There's a well-known, if not nefarious, marketing technique pushers use- give away a little of the good stuff, get them hooked, they’ll be jonesing for more. I knew better, but I fell for it anyway. I think I might be an addict.
I was flying to Portland to visit my granddaughter. I purchased my ticket using points. For some inexplicable reason, the airline put me in first class.
I’ve never been in first class - ever. I stared at the seating chart. Every seat available. My first reaction was to choose seat 1A. I happily clicked the button. I wondered whether 1A was a newbie mistake. I suspected it might be, but I just couldn’t help myself. If I was going to have one shot at first class, it would be in seat 1A.
My first class ticket allowed me to use the priority line at security. I felt giddy with excitement. I made eye contact with a few of the less fortunate zigzagging their way through the impossibly long line and I felt a twinge of guilt. Thankfully I didn't have time to dwell on it. I was whisked quickly through the process, shoes intact.
The extra half an hour the priority line saved me was put to good use. I had time to hunt for the things I would need to see me through my journey. I needed a cliff bar and a huge bottle of water.
A cliff bar will keep me satisfied for a good four to five hours. It just sits there in my stomach like a brick. No need for me to wait for those tiny packages of broken crackers that only make you hungrier.
I waited anxiously at the gate and stepped forward when they called for first class passengers. I boarded the plane and sat down in seat 1A. Almost immediately the flight attendant was at my side.
"Hello Ms. McIntyre, would you like a pre-flight drink?"
I was stunned. No flight attendant had ever called me by name. They barely made eye contact with you back in coach. A pre-flight drink? Yes, please!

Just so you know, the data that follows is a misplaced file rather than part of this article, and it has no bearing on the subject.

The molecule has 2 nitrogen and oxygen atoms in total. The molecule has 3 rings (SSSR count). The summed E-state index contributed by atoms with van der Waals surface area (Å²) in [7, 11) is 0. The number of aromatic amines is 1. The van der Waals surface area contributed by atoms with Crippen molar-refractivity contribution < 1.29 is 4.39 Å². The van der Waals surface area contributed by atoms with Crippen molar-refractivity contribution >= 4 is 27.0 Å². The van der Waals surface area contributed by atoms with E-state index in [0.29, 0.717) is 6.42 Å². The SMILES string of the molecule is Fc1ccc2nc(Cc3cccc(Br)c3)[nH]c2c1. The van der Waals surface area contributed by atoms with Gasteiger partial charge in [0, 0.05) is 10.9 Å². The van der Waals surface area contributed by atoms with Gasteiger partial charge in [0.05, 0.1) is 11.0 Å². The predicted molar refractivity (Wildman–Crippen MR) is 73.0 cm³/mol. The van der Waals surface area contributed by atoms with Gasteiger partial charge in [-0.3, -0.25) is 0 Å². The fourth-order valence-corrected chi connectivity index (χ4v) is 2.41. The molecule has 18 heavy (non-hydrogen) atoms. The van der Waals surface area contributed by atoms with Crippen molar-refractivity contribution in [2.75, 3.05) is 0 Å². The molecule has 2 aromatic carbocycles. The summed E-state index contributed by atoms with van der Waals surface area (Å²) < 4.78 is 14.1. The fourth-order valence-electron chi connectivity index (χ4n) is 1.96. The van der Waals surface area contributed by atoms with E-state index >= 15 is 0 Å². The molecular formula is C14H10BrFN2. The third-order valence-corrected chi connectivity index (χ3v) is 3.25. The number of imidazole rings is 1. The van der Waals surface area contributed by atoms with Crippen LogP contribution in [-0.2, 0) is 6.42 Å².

I sat sipping my drink while the coach passengers boarded. I caught the suspicious glances of some of them as they passed by. I suspected they knew I wasn't first class material. I belonged in the back with them.
I always wondered why people would pay more to sit in first class. After all, we all get to the destination at the same time. I didn't get it.
The day I flew in first class was the day I understood. The flight attendant was constantly asking if I needed anything. When I asked for a glass of water, I expected the small plastic cup filled with about 2 ounces. What I got was a nice real glass. Every time the water level fell below the halfway mark, the flight attendant was right there, filling it up again. I had no need for the gigantic bottle of water I was toting.
The man sitting next to me was so far away that we never even bumped elbows. There was plenty of leg room, my seat actually reclined. Life was good on the other side of the flimsy curtain.
There was a constant stream of snacks, offers of more beverages, blankets in sealed packages. I looked up from my laptop to see the flight attendant offering me a hot towel. Then she gave me a choice of three different breakfast options. I didn't even know they had actual food on the plane.
The cliff bar was doing it's job and I didn't need anything to eat but how could I say no? I chose the cheese omelette. I couldn't believe it when it was served on a real plate with real silverware and a real cloth napkin. Was this a dream?
Being in seat 1A meant I was the first one off the plane. No waiting in the seemingly endless line as one annoying person after another tried to push through the crowded aisle instead of waiting their turn.
I got to the baggage claim and guess who's bag was the first to arrive? Yep, it was mine. I grabbed it and was on my way, just like that. I just had the best flight experience of my life but I resigned myself to the fact that it would probably be my last. That was last November.
I'm in Portland today visiting my granddaughter again. I flew up yesterday. When I made the arrangements for the trip a month ago, I knew I had been hooked. I fell for the airline's evil plan, hook, line, and sinker.
I chose seat 1A again. I have been on the other side of the curtain and I never want to go back.